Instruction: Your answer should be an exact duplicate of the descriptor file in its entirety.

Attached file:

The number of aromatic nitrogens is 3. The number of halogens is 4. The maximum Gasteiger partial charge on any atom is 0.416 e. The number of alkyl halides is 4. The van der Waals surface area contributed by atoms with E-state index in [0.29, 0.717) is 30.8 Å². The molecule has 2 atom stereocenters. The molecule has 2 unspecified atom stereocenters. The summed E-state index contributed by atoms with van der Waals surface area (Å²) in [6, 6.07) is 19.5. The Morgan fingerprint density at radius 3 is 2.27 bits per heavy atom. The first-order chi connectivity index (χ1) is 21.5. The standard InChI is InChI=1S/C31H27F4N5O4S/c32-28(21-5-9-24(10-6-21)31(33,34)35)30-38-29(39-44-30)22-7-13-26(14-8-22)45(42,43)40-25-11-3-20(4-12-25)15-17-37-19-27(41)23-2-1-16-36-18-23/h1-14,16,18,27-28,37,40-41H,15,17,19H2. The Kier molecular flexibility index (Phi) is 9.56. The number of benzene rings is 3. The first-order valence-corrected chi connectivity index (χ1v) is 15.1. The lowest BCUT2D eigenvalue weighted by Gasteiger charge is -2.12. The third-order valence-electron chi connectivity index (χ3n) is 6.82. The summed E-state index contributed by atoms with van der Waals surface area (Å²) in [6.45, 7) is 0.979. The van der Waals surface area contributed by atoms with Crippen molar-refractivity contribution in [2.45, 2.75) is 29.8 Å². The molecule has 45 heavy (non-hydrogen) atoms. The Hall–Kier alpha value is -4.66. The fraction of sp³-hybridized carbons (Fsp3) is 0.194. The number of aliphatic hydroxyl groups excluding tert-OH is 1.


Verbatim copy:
The number of aromatic nitrogens is 3. The number of halogens is 4. The maximum Gasteiger partial charge on any atom is 0.416 e. The number of alkyl halides is 4. The van der Waals surface area contributed by atoms with E-state index in [0.29, 0.717) is 30.8 Å². The molecule has 2 atom stereocenters. The molecule has 2 unspecified atom stereocenters. The summed E-state index contributed by atoms with van der Waals surface area (Å²) in [6, 6.07) is 19.5. The Morgan fingerprint density at radius 3 is 2.27 bits per heavy atom. The first-order chi connectivity index (χ1) is 21.5. The standard InChI is InChI=1S/C31H27F4N5O4S/c32-28(21-5-9-24(10-6-21)31(33,34)35)30-38-29(39-44-30)22-7-13-26(14-8-22)45(42,43)40-25-11-3-20(4-12-25)15-17-37-19-27(41)23-2-1-16-36-18-23/h1-14,16,18,27-28,37,40-41H,15,17,19H2. The Kier molecular flexibility index (Phi) is 9.56. The number of benzene rings is 3. The first-order valence-corrected chi connectivity index (χ1v) is 15.1. The lowest BCUT2D eigenvalue weighted by Gasteiger charge is -2.12. The third-order valence-electron chi connectivity index (χ3n) is 6.82. The summed E-state index contributed by atoms with van der Waals surface area (Å²) in [6.45, 7) is 0.979. The van der Waals surface area contributed by atoms with Crippen molar-refractivity contribution in [2.45, 2.75) is 29.8 Å². The molecule has 45 heavy (non-hydrogen) atoms. The Hall–Kier alpha value is -4.66. The fraction of sp³-hybridized carbons (Fsp3) is 0.194. The number of aliphatic hydroxyl groups excluding tert-OH is 1.